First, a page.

Harsh vocals and dense drums are tempered by groove and some catchy riffage. They also shift the pace on a regular pace within the songs. Yngve “Bolt” Christiansen has the prototypical death metal growl, deep and powerful. Their songwriting chops are razor sharp, with excellent riffs and compelling arrangements. Most songs are compact and focused, in the four minute range. The exception is the seven minute “Zarathustra,” an epic and diverse track that brings the excellent album to a close.
Eternal Silence – Timegate Anathema (Rockshots)
The concept of time is the inspiration for Timegate Anathema, the latest album from the Italian symphonic metal band Eternal Silence. It’s their first full-length in four years, as their last two releases were EPs.
The band features dual vocals from Marika Vanni and Alberto Cassina, but not the typical “beauty and the beast” style of the genre. They both sing melodically, with Vanni getting more of the spotlight. Eternal Silence incorporate different approaches to their symphonic style, with elements of power metal, prog and gothic. In addition to using a real orchestra and choir that adds bombast and depth, there are acoustic parts as well, such as on “Lonely and Firefly.” It’s a well tread musical road, but the band’s execution make it worth the trip.
Gus G – Quantum Leap (AFM)
Gus G‘s (Firewind, ex-Ozzy Osbourne) last few solo albums have featured a mix of instrumentals and songs with guest vocalists. His 2001 debut solo effort Guitar Master was all instrumental, as is his latest Quantum Leap, written and recorded during the pandemic.
Gus G’s guitar wizardry is unquestioned, and that is definitely on display throughout Quantum Leap. However, he’s equally adept at injecting melodies and memorable moments into the songs, making them well-rounded compositions instead of mere exercises in shredding. Some configurations also include a second disc, Live In Budokan, which has seven additional songs, many from 2018’s Fearless.
Jeff Scott Soto – The Duets Collection – Vol. 1 (Frontiers)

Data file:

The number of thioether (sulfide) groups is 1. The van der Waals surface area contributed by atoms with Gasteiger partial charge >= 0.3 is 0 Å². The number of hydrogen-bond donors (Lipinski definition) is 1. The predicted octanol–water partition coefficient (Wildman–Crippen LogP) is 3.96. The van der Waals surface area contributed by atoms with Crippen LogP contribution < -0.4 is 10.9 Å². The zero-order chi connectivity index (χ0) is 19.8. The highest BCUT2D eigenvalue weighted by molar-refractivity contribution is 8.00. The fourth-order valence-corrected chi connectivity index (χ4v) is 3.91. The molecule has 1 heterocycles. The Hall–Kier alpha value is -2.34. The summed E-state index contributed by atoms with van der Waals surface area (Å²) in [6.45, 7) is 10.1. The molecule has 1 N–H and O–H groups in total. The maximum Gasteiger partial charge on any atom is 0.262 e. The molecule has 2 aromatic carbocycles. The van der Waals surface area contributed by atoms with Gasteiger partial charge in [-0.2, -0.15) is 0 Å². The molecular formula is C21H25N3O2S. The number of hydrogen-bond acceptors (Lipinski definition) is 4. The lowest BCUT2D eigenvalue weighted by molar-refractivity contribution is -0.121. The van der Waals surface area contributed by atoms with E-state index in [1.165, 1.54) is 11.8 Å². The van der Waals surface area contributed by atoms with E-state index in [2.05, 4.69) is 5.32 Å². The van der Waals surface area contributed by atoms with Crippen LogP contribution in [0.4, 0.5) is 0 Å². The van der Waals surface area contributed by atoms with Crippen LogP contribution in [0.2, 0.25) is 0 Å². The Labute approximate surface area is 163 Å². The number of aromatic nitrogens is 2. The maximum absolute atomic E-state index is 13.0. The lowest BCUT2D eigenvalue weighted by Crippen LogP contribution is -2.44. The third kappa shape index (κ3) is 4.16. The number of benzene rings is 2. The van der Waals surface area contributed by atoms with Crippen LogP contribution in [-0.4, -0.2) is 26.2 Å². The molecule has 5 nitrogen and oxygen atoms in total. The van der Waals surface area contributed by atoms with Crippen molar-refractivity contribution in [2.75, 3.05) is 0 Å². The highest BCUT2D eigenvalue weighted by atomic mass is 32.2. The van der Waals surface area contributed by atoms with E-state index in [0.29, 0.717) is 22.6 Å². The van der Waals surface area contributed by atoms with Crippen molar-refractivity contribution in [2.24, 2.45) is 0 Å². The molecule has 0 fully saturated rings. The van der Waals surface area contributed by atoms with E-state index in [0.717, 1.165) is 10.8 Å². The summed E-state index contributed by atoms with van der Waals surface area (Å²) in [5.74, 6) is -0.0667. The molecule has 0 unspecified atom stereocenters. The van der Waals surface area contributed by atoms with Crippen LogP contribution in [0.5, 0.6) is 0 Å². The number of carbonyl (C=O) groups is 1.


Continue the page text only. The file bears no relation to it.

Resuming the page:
Jeff Scott Soto has performed with a lot of different projects over the years. His latest effort The Duets Collection – Vol. 1 revisits songs from his catalog, but as you can tell from the title, he brings aboard guests to sing with him.
Three of the eleven songs are Talisman tracks, featuring Mr. Big’s Eric Martin (“Mysterious”), Shaman’s Alirio Netto (“I’ll Be Waiting”) and Electric Mob’s Renan Zenata (“Colour My XTC”). Other notable guests include Journey’s Deen Castronovo, Symphony X’s Russell Allen, Hardline’s Johnny Gioeli and Candlemass’ Mats Leven. In addition to Talisman songs, Soto revisits tracks from Rock Star, Yngwie Malmsteen, Soul Sirkus, Eyes, Axel Rudi Pell, Humanimal and his solo career. It’s an interesting way to deliver a “greatest hits” album, with the tracks ranging from AOR to hard rock to metal.
Karloff – Karloff (No Funeral)
Not to be confused with the German black/punk band Karloff, this Karloff hail from Ontario, Canada. Their self-titled debut consists of emotive hardcore influenced by bands such as Jeromes Dream, Slint, Modest Mouse, Hella, Orchid, Envy, City of Caterpillar, Daughters and Merzbow.
An untitled intro kicks off the album with samples mentioning Boris Karloff, feedback, groove and furious drum fills. The drum fills and raucous feedback continue on the next track “Abrir Los Ojos” and “Edut! Hoch Hech!” These first few tracks are noisy and hard, but melody-driven tracks pop up throughout the album. The emo quality to the vocals are a big turn off. They have a trebly guitar sound, which combined with how noisy the album is and emo vocals makes for a hard listen. Even the melodies do little for me. Early crossover hardcore will always trump the modern sound from bands such as this.
Kowloon Walled City – Piecework (Neurot/Gilead)
Nearly six years to the day since their last album, 2015’s Grievances, the Bay Area’s Kowloon Walled City are back with their fourth full-length Piecework.